Written by James Killen

andy-summers-triboluminescence-album-art-1Andy Summers rose to fame in the seventies and eighties as the lead guitar player for The Police, backing up Sting and creating the new wave/jazz/ reggae sound that took the airwaves by storm. He has been putting out solo albums since the band broke up and is now releasing his latest, “Triboluminescence”, which means creating light from darkness.

Police fans might be a little taken aback as this record leaves the rock idiom behind and is a full on jazz fusion effort. Summers exploits guitar tape loops for rhythm, depth and texture in these numbers. He starts the disc with “If Anything” using slow sustain guitar strokes over an electronic keyboard fill. He follows that with the title track using a meandering guitar melody that gradually approaches climax over an almost clockwork rhythm, settling into a mellow fuzz guitar conclusion.

The third track, “Adinkra”, features a complex Middle Eastern guitar melody over a West African rhythm, further thickened by a muted trumpet background and guitar harmonics. “Elephant Bird” is built on looping guitar leads with distorted guitar tones that sound almost like muted trumpets and smooth note transitions laid over a rhythm that walks like a parade of elephants.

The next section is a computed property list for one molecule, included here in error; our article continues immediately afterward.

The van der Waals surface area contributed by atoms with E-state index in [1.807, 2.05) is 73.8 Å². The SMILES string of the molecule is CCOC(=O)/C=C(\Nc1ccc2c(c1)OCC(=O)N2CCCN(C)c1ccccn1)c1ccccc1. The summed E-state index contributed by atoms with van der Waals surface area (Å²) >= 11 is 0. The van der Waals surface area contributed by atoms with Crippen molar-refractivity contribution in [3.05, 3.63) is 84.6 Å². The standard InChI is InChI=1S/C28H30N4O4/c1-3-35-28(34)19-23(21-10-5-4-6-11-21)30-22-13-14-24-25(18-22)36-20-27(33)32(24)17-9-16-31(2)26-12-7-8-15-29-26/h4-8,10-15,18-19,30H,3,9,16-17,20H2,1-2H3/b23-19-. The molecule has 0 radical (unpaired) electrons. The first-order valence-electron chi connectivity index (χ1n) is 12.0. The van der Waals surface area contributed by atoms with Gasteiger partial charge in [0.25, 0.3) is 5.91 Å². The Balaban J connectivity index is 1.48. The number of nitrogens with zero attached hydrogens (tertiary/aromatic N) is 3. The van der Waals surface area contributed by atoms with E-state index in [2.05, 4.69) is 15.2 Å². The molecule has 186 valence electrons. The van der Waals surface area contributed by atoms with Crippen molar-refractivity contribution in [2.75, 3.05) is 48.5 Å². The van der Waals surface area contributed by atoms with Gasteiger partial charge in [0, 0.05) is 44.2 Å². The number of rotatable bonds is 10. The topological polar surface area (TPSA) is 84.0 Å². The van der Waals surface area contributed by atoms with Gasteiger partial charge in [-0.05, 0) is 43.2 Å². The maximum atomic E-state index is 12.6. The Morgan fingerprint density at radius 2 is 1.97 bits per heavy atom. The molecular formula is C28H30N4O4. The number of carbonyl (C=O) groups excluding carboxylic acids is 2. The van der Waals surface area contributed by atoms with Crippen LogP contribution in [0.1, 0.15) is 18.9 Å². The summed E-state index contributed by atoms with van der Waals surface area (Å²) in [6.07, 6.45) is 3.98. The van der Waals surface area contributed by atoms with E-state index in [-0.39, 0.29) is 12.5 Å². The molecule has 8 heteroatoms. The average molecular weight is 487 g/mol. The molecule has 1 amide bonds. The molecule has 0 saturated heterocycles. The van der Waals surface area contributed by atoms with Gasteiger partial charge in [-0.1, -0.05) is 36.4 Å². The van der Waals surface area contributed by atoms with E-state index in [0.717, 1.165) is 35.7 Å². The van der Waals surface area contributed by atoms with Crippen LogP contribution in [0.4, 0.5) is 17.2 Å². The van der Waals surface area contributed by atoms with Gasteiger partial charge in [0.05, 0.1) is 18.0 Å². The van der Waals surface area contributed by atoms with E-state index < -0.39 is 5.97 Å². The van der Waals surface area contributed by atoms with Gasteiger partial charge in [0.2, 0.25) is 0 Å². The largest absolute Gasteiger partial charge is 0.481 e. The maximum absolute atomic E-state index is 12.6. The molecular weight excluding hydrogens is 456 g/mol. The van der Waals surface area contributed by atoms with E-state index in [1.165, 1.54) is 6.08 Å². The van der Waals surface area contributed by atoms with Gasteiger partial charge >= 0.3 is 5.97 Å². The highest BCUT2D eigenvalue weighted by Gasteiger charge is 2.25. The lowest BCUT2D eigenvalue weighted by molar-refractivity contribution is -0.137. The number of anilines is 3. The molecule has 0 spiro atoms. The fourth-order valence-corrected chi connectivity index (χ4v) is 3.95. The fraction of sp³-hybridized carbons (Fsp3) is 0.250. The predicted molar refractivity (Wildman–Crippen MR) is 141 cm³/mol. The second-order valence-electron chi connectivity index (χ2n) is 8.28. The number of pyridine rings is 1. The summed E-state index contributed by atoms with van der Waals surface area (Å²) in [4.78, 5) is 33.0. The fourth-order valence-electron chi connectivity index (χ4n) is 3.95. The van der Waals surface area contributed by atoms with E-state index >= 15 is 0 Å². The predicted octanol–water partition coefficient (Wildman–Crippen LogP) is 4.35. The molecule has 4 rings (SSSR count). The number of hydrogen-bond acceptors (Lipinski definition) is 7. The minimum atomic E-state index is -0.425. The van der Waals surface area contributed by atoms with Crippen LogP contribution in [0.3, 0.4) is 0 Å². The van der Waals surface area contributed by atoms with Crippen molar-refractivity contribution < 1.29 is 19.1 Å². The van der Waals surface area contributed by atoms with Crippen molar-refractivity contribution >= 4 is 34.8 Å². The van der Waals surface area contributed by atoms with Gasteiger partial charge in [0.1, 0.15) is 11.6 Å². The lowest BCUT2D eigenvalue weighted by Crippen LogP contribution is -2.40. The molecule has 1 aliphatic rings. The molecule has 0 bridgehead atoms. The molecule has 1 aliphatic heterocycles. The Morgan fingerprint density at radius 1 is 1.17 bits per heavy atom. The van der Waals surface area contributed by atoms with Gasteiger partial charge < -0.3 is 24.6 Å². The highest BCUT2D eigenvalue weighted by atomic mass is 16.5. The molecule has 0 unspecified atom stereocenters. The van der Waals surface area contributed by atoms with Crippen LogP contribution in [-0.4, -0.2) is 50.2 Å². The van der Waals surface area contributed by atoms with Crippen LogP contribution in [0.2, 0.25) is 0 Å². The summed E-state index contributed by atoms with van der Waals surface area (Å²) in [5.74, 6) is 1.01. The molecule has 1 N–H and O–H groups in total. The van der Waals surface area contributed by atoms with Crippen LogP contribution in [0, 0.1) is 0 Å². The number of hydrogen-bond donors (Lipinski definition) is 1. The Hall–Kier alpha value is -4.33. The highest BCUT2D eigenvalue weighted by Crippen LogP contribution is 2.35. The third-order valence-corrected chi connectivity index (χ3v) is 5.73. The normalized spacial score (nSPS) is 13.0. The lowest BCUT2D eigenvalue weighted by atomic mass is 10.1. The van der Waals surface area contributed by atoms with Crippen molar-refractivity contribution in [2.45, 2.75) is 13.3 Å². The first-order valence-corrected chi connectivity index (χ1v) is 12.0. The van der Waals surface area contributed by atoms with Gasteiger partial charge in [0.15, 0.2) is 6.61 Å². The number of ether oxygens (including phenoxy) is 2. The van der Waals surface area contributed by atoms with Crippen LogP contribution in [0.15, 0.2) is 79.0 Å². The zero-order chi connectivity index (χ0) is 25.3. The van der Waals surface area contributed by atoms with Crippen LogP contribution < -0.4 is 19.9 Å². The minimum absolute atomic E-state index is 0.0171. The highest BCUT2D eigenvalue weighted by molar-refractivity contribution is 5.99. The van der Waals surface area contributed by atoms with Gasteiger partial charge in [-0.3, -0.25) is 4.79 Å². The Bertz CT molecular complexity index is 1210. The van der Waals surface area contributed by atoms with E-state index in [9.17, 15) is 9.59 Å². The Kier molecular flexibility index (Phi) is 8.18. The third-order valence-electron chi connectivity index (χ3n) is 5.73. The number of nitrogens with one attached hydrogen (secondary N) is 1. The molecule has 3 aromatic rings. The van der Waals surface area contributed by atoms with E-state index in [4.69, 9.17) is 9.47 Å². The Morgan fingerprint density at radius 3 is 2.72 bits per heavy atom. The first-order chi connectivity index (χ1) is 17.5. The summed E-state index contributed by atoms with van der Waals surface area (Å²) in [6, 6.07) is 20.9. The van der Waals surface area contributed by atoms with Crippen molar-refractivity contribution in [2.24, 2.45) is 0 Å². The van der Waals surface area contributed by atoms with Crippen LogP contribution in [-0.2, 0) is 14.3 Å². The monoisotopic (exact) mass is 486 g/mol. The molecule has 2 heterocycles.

One of my favorite ditties is “Shadyland” which is a haunting jazz line with an East Asian melody that moves into a nightscape of simulated crickets and frogs with reed pipes in the background and then allows the Asian melody to reemerge for the conclusion of the piece. “Haunted Dolls” begins with a looped guitar over a steady snare drum beat, from which emerges a jazzy guitar lead that builds to a crescendo and then stutters back to the looped guitar.

Andy-SummersAnother of my favorites is “Gigantopithicus” which is a basic rhythm of electronic drums with a smooth saxophone and muted trumpet background. The guitar part almost hides behind the rhythm and then slips out for a brief lead and then back behind the rhythm again and again.

“Pukul Buny Bunye” is Indonesian for hammering. Summers says that he set up the rhythm with two guitars at different tunings, played them by striking the strings with chop sticks and then played a Stratocaster lead over the top of it. He follows that with “Garden of the Seas” in which he creates a bubbly background of reversed guitar loops and applies a cello melody for a mellow conclusion to this most interesting effort.

This disc will not satisfy someone looking for a Police nostalgia record, but it will appeal to jazz fusion fans and guitar technology aficionados. The tunes are multilayered and deserve several listens to get the full trippy effect.